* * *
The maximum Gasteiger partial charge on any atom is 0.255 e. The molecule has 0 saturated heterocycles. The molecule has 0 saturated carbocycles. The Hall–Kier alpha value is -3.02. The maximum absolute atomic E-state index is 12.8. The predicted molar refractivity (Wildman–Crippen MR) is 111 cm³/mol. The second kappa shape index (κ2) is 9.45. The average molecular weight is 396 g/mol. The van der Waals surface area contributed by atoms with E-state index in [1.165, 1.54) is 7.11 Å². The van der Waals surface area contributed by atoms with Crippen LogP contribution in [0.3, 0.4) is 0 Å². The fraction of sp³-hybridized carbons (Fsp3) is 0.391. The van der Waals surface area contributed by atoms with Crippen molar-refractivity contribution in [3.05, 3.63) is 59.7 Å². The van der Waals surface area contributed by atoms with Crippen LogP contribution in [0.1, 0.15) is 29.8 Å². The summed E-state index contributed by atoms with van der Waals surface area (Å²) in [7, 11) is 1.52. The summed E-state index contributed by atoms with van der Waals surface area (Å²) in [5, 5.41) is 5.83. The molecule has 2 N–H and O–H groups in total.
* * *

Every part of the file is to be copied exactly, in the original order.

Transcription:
The maximum Gasteiger partial charge on any atom is 0.255 e. The molecule has 0 saturated heterocycles. The molecule has 0 saturated carbocycles. The Hall–Kier alpha value is -3.02. The maximum absolute atomic E-state index is 12.8. The predicted molar refractivity (Wildman–Crippen MR) is 111 cm³/mol. The second kappa shape index (κ2) is 9.45. The average molecular weight is 396 g/mol. The van der Waals surface area contributed by atoms with E-state index in [1.165, 1.54) is 7.11 Å². The van der Waals surface area contributed by atoms with Crippen LogP contribution in [0.3, 0.4) is 0 Å². The fraction of sp³-hybridized carbons (Fsp3) is 0.391. The van der Waals surface area contributed by atoms with Crippen molar-refractivity contribution in [3.05, 3.63) is 59.7 Å². The van der Waals surface area contributed by atoms with Crippen LogP contribution in [0.1, 0.15) is 29.8 Å². The summed E-state index contributed by atoms with van der Waals surface area (Å²) in [7, 11) is 1.52. The summed E-state index contributed by atoms with van der Waals surface area (Å²) in [5, 5.41) is 5.83. The molecule has 2 N–H and O–H groups in total.